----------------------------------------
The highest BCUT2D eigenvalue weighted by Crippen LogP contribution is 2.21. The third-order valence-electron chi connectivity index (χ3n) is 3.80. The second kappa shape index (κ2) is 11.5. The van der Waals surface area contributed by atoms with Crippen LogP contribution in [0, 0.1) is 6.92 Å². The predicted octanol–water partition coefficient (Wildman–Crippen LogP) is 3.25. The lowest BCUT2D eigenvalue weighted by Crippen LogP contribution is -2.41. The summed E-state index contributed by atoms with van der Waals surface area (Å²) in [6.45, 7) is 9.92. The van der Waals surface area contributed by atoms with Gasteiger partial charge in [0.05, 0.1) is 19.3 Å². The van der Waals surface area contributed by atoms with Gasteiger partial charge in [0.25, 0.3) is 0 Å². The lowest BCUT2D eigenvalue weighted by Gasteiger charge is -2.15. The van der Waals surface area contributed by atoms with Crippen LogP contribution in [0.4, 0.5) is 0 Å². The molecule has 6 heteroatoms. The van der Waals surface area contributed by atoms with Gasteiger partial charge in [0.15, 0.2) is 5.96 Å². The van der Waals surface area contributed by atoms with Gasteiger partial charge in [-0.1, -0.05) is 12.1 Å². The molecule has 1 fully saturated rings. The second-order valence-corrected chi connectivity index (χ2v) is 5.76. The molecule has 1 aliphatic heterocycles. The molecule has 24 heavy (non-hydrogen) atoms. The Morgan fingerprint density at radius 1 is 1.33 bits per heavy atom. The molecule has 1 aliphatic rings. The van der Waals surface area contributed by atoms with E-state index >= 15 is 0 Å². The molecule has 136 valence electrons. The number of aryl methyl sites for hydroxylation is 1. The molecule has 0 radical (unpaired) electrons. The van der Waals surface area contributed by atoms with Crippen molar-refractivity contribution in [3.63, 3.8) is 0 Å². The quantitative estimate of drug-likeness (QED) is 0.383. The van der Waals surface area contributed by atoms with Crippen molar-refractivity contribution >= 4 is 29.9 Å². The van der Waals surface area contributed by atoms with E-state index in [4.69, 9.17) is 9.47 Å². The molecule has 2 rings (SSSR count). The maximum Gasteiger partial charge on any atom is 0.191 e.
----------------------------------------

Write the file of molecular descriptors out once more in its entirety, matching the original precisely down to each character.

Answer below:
The highest BCUT2D eigenvalue weighted by Crippen LogP contribution is 2.21. The third-order valence-electron chi connectivity index (χ3n) is 3.80. The second kappa shape index (κ2) is 11.5. The van der Waals surface area contributed by atoms with Crippen LogP contribution in [0, 0.1) is 6.92 Å². The predicted octanol–water partition coefficient (Wildman–Crippen LogP) is 3.25. The lowest BCUT2D eigenvalue weighted by Crippen LogP contribution is -2.41. The summed E-state index contributed by atoms with van der Waals surface area (Å²) in [6.45, 7) is 9.92. The van der Waals surface area contributed by atoms with Gasteiger partial charge in [0.05, 0.1) is 19.3 Å². The van der Waals surface area contributed by atoms with Gasteiger partial charge in [0.25, 0.3) is 0 Å². The lowest BCUT2D eigenvalue weighted by Gasteiger charge is -2.15. The van der Waals surface area contributed by atoms with Crippen LogP contribution in [0.4, 0.5) is 0 Å². The molecule has 6 heteroatoms. The van der Waals surface area contributed by atoms with Gasteiger partial charge in [0.15, 0.2) is 5.96 Å². The van der Waals surface area contributed by atoms with Gasteiger partial charge in [-0.1, -0.05) is 12.1 Å². The molecule has 1 fully saturated rings. The second-order valence-corrected chi connectivity index (χ2v) is 5.76. The molecule has 1 aliphatic heterocycles. The molecule has 24 heavy (non-hydrogen) atoms. The Morgan fingerprint density at radius 1 is 1.33 bits per heavy atom. The molecule has 1 aliphatic rings. The van der Waals surface area contributed by atoms with E-state index >= 15 is 0 Å². The molecule has 136 valence electrons. The number of aryl methyl sites for hydroxylation is 1. The molecule has 0 radical (unpaired) electrons. The van der Waals surface area contributed by atoms with Crippen molar-refractivity contribution in [3.63, 3.8) is 0 Å². The quantitative estimate of drug-likeness (QED) is 0.383. The van der Waals surface area contributed by atoms with Crippen molar-refractivity contribution >= 4 is 29.9 Å². The van der Waals surface area contributed by atoms with E-state index in [4.69, 9.17) is 9.47 Å². The molecule has 2 rings (SSSR count). The maximum Gasteiger partial charge on any atom is 0.191 e.